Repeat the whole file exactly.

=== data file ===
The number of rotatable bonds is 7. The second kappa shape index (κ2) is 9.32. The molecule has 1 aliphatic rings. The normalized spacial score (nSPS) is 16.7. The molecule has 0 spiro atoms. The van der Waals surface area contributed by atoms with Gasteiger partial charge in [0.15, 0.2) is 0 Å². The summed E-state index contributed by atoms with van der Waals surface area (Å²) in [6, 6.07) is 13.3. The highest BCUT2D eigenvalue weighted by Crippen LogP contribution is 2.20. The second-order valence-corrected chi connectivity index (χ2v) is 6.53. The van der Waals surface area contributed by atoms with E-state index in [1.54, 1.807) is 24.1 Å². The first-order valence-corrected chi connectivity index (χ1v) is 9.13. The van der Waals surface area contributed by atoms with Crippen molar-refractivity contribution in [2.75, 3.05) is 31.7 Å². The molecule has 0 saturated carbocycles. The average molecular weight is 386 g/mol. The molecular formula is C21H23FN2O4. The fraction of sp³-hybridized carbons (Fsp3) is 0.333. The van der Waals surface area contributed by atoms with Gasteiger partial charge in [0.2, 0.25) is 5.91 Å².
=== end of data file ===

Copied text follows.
The number of rotatable bonds is 7. The second kappa shape index (κ2) is 9.32. The molecule has 1 aliphatic rings. The normalized spacial score (nSPS) is 16.7. The molecule has 0 spiro atoms. The van der Waals surface area contributed by atoms with Gasteiger partial charge in [0.15, 0.2) is 0 Å². The summed E-state index contributed by atoms with van der Waals surface area (Å²) in [6, 6.07) is 13.3. The highest BCUT2D eigenvalue weighted by Crippen LogP contribution is 2.20. The second-order valence-corrected chi connectivity index (χ2v) is 6.53. The van der Waals surface area contributed by atoms with E-state index in [1.54, 1.807) is 24.1 Å². The first-order valence-corrected chi connectivity index (χ1v) is 9.13. The van der Waals surface area contributed by atoms with Crippen molar-refractivity contribution in [2.75, 3.05) is 31.7 Å². The molecule has 0 saturated carbocycles. The average molecular weight is 386 g/mol. The molecular formula is C21H23FN2O4. The fraction of sp³-hybridized carbons (Fsp3) is 0.333. The van der Waals surface area contributed by atoms with Gasteiger partial charge in [0.2, 0.25) is 5.91 Å².